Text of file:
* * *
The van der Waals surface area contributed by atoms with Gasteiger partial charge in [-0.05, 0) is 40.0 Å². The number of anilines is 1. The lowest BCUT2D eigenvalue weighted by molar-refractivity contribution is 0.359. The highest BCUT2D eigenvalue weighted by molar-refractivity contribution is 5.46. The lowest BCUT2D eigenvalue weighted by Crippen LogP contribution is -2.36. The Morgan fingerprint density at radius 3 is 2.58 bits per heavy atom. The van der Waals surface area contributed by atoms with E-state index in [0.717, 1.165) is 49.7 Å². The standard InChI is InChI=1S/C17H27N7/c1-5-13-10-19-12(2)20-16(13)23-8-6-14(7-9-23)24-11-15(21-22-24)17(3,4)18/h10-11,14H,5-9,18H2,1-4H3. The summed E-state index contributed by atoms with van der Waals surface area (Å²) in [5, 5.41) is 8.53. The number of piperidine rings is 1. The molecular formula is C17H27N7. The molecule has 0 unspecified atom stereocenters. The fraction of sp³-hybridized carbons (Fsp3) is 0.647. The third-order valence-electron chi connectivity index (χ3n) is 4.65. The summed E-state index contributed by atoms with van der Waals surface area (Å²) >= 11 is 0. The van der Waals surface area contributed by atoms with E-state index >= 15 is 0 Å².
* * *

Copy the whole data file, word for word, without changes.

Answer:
The van der Waals surface area contributed by atoms with Gasteiger partial charge in [-0.05, 0) is 40.0 Å². The number of anilines is 1. The lowest BCUT2D eigenvalue weighted by molar-refractivity contribution is 0.359. The highest BCUT2D eigenvalue weighted by molar-refractivity contribution is 5.46. The lowest BCUT2D eigenvalue weighted by Crippen LogP contribution is -2.36. The Morgan fingerprint density at radius 3 is 2.58 bits per heavy atom. The van der Waals surface area contributed by atoms with E-state index in [0.717, 1.165) is 49.7 Å². The standard InChI is InChI=1S/C17H27N7/c1-5-13-10-19-12(2)20-16(13)23-8-6-14(7-9-23)24-11-15(21-22-24)17(3,4)18/h10-11,14H,5-9,18H2,1-4H3. The summed E-state index contributed by atoms with van der Waals surface area (Å²) in [5, 5.41) is 8.53. The number of piperidine rings is 1. The molecular formula is C17H27N7. The molecule has 0 unspecified atom stereocenters. The fraction of sp³-hybridized carbons (Fsp3) is 0.647. The third-order valence-electron chi connectivity index (χ3n) is 4.65. The summed E-state index contributed by atoms with van der Waals surface area (Å²) >= 11 is 0. The van der Waals surface area contributed by atoms with E-state index >= 15 is 0 Å².